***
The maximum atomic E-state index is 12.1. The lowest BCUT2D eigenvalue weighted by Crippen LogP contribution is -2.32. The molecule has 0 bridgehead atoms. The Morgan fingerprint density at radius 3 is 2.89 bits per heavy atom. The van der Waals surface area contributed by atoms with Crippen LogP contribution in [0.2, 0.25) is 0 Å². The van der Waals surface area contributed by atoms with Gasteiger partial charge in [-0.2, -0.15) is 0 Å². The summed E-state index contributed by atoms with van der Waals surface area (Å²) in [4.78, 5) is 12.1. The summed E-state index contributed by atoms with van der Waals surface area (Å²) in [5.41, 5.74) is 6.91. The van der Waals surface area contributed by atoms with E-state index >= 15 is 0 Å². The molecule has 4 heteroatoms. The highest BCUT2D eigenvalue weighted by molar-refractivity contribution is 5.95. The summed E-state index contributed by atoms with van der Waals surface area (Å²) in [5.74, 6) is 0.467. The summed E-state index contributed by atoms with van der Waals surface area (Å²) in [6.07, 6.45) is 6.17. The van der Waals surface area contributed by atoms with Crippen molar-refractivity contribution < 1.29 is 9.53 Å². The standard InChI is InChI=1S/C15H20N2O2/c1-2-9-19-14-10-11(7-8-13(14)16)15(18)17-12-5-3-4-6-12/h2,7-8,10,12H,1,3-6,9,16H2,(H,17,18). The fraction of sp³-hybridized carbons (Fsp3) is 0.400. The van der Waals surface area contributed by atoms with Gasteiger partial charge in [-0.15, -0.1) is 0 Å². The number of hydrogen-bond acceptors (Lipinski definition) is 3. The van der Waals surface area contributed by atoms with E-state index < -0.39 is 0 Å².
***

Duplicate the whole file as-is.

The maximum atomic E-state index is 12.1. The lowest BCUT2D eigenvalue weighted by Crippen LogP contribution is -2.32. The molecule has 0 bridgehead atoms. The Morgan fingerprint density at radius 3 is 2.89 bits per heavy atom. The van der Waals surface area contributed by atoms with Crippen LogP contribution in [0.2, 0.25) is 0 Å². The van der Waals surface area contributed by atoms with Gasteiger partial charge in [-0.2, -0.15) is 0 Å². The summed E-state index contributed by atoms with van der Waals surface area (Å²) in [4.78, 5) is 12.1. The summed E-state index contributed by atoms with van der Waals surface area (Å²) in [5.41, 5.74) is 6.91. The van der Waals surface area contributed by atoms with E-state index >= 15 is 0 Å². The molecule has 4 heteroatoms. The highest BCUT2D eigenvalue weighted by molar-refractivity contribution is 5.95. The summed E-state index contributed by atoms with van der Waals surface area (Å²) in [5.74, 6) is 0.467. The summed E-state index contributed by atoms with van der Waals surface area (Å²) in [6.07, 6.45) is 6.17. The van der Waals surface area contributed by atoms with Crippen molar-refractivity contribution < 1.29 is 9.53 Å². The standard InChI is InChI=1S/C15H20N2O2/c1-2-9-19-14-10-11(7-8-13(14)16)15(18)17-12-5-3-4-6-12/h2,7-8,10,12H,1,3-6,9,16H2,(H,17,18). The fraction of sp³-hybridized carbons (Fsp3) is 0.400. The van der Waals surface area contributed by atoms with Gasteiger partial charge in [-0.15, -0.1) is 0 Å². The number of hydrogen-bond acceptors (Lipinski definition) is 3. The van der Waals surface area contributed by atoms with E-state index < -0.39 is 0 Å².